Nathan’s work has uncovered some things we knew about and some new things such as sheathing rot. He carefully cut out just the rotted areas and placed in old wood, trying to re-use what he could of the original sheathing – no plywood or pressure treated anything here and not full replacement! Removal of these two small sheathing areas also revealed what we knew already existed, sill rot. So, he carefully dug out the rot – LEAVING the existing sill – and sistered in a “new” piece of wood – nothing new or pressure treated – he used an old piece of lumber. This way the original sill stays and we have strengthened it with this piece that is now attached. That is the right way to do it. Nathan, Matt, and I also signed and dated the back of the new sister piece. Hopefully, it will last another 200 years or so.
We think based on nail holes, that this is only the third time the façade of Mitchell House has ever been re-shingled. The last time was in the 1950s or 1960s and they covered the sheathing with tar paper – something that did not exist in 1790. Tar paper may stop leaks but it also stops moisture from leaving the structure – it acts as a vapor barrier and the Mitchell House cannot breathe. Leaks get trapped and the tar paper and sheathing get wet and then you get – rot and a house full of moisture that cannot escape. So, tar paper is being removed and none is being put back in – just the sheathing and then shingles. What IS being replaced are the splines around the windows, front door, and corner boards. These pieces of cedar – one long piece – stop water from getting behind the framing of the windows and doors and getting to the sheathing. These were once on the House but for some reason when it was re-shingled, they thought tar paper was a better option and did not take into account the age of the House. It NEEDS its splines.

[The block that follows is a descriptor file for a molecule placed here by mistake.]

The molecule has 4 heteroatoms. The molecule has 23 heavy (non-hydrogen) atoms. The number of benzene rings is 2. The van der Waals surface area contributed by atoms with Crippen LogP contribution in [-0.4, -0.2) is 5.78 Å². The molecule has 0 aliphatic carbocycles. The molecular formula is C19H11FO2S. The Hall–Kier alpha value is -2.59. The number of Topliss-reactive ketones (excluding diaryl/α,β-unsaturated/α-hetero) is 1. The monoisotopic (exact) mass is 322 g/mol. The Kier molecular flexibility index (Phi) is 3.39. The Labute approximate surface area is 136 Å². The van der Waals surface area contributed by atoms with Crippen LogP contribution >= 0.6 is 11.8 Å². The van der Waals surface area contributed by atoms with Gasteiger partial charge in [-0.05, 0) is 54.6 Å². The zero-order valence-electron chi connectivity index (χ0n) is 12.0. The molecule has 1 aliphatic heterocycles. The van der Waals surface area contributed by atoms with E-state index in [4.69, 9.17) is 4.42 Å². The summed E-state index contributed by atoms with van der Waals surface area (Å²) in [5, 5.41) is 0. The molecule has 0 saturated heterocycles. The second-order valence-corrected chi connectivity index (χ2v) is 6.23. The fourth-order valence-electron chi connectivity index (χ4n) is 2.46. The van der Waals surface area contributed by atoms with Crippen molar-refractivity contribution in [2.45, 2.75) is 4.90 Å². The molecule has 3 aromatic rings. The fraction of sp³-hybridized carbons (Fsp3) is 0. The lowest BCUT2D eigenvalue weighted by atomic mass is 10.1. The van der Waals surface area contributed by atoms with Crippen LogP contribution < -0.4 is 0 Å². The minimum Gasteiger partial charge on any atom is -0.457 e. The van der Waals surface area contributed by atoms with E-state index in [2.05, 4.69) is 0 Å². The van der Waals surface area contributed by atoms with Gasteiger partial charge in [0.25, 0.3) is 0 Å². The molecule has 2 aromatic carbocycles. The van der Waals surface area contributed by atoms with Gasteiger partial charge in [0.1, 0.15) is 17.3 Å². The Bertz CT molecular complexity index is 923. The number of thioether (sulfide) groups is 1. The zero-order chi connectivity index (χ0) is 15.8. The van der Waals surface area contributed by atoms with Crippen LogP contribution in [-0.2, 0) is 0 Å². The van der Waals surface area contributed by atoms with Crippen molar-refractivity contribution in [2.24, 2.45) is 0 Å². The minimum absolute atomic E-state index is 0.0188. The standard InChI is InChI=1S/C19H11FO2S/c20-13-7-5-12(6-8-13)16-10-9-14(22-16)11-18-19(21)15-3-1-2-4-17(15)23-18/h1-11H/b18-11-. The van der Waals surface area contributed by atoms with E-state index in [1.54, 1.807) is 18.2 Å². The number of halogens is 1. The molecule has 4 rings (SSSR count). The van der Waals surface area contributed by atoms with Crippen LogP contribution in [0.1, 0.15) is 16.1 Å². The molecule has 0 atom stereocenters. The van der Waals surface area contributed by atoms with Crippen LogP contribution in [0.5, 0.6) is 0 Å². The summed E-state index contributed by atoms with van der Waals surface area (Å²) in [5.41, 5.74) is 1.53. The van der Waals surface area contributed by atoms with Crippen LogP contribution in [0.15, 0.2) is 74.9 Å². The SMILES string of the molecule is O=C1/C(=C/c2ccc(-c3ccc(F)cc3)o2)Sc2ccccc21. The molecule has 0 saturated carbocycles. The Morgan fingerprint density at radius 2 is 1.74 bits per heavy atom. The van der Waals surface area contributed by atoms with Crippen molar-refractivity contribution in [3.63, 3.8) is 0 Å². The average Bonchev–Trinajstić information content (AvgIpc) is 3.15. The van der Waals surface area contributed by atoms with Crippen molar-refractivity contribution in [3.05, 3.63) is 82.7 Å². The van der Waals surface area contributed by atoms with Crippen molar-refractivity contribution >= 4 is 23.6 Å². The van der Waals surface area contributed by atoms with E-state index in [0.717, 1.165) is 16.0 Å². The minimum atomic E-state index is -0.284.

We have also found carpenters’ marks – roman numerals where pieces are to meet up – sawyer’s marks from when the wood was cut, and even better – shavings from the carpenters when they built the house in 1790! These were stuck between the sheathing and the interior wall in the space or pocket that exists. I recently just found these at another house of about the same vintage that is being worked on in the neighborhood – very, very exciting!